The findings on the 2018 security audit consisted of 2 critical findings, 5 high, 3 medium, 7 low ones and a bunch of informational issues. According to their website, all of the findings were promptly fixed. More so, reportedly, the more severe vulnerabilities would’ve been possible to exploit only if the attacker had direct access to the device and was logged in as a guest. The results can be viewed by accessing this link.
Considering that TunnelBear has been subjected to more than one independent security audit, it’s safe to say that they’ve learned the importance of regular security assessments, considering that none of the audits was 100% clean, despite the team’s efforts to keep things nice and tidy.
Technology is ever-growing and nowadays there’s no such thing as a foolproof system, one that, once fully developed, can ensure permanent protection forever without any additional assistance or tweaking. The safest way to keep you and your computer out of harm’s reach would be staying offline all the time, but that’s not really a valid option, is it?
Terms of service analysis
We understand that many of you are the type of users who just skips every time the words “terms,” “license,” “policy” or “agreement” come into view, but getting to know what you can and what you can’t do while using a service is crucial to the way things work.
So what we’re going to do instead of forcing you somehow to read these documents is we’re going to give them a full read ourselves, extract their essentials and lay them all here for you to read.
- Downloading, installing and using TunnelBear will immediately count as your acceptance to and agreement with the terms and conditions of the agreement;
- The terms and conditions can be modified by TunnelBear at any time and without prior notice, as the only form of notification will be posting an announcement on the website, but only if the alterations constitute material changes;
- If you keep on using TunnelBear after such modifications have taken place, it will be seen as your acceptance of and agreement with the newly updated terms and conditions;
- You are given a non-exclusive and non-transferable right to use the TunnelBear service, solely for your own personal purposes;
- You are not allowed to sell, resell, transfer, assign, or commercially exploit TunnelBear or build a product using similar TunnelBear components;
- You are not allowed to use TunnelBear for any commercial purposes;
- You are not allowed to engage in any form of unsolicited communication while connected to the service;
- You are not allowed to send questionable material to other users;
- You are not allowed to distribute harmful content while connected to TunnelBear such as viruses, malware, trojan horses and the such;
- You are not allowed to interfere with the service or disrupt its integrity;
- You are not allowed to attempt to gain unauthorized access to the service, as well as its networks or related systems;
- You understand that TunnelBear is available on an “as is” basis, and no warranty or representation is provided;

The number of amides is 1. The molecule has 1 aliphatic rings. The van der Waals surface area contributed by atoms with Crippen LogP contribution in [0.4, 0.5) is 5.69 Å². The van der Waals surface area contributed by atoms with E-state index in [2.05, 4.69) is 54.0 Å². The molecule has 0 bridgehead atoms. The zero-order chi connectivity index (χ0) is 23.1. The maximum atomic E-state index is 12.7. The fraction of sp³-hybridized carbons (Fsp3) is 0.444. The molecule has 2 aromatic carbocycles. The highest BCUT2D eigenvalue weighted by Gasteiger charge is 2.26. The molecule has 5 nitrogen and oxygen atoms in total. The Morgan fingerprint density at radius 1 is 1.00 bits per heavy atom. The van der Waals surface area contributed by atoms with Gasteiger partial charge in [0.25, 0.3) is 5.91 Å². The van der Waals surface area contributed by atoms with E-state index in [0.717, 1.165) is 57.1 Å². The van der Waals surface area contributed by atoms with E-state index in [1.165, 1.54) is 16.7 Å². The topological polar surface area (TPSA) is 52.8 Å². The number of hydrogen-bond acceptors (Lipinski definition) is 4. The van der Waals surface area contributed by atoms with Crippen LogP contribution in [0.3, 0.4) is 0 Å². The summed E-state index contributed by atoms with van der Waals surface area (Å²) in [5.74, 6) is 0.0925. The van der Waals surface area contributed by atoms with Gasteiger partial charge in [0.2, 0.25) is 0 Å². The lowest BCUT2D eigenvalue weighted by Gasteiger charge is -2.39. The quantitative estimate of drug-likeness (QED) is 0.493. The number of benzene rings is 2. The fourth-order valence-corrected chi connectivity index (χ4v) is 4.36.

- Although TunnelBear will do their best to keep the service in top shape, sometimes things might be subject to various factors which can occasionally affect its wellbeing;
- TunnelBear is not responsible for any kind of loss that might arise as a result of using the service;
- You are solely responsible for making sure that your device is compatible with TunnelBear;
- You are not allowed to use TunnelBear to misrepresent or act on behalf of someone else;
- You are not allowed to change the origin of messages or posts (header forging);
- You are not allowed to do illegal stuff while connected to TunnelBear;
- You are not allowed to mask your identity for illegal purposes while using TunnelBear;
- You are not allowed to distribute copyrighted material by using TunnelBear;
- You are not allowed to put a strain on the TunnelBear service;
- You must at all times comply with applicable laws, whether local, state, national or foreign laws we’re talking about;
- If you’re caught violating the terms of the agreement, TunnelBear might terminate your account without notice;
- You are not allowed to use any TunnelBear branded component without permission;
- TunnelBear can suspend or terminate your account at any given time and without offering you any reason for doing so;
And now for the even more simplified version of the Terms of Service:
This is a legal document. If you use TunnelBear, you agree to the terms.
You can’t resell TunnelBear.
You can’t copy how it works (especially those wonderful on/off dials, that would be impossible).
You can’t use TunnelBear for any mischievous activities.
Sometimes things break. We do our best.
Surprise! You aren’t allowed to do illegal stuff with TunnelBear.
Respect our brand.
We reserve the right to euthanize your TunnelBear.
We are not liable if something goes really wrong.
We’re still not liable, but if a court says otherwise, our maximum cost is the fees you have paid.
You’re on the hook for our costs if your use of the Services drags us into court.
This part of the review will try its best to explain things like what kind of data does TunnelBear collects, how do they collect it and how do they plan on using it.
Personal data collected and what is it used for
|Account Data||What do we use it for?|
|Email address||Marketing, communications,
purchase receipts and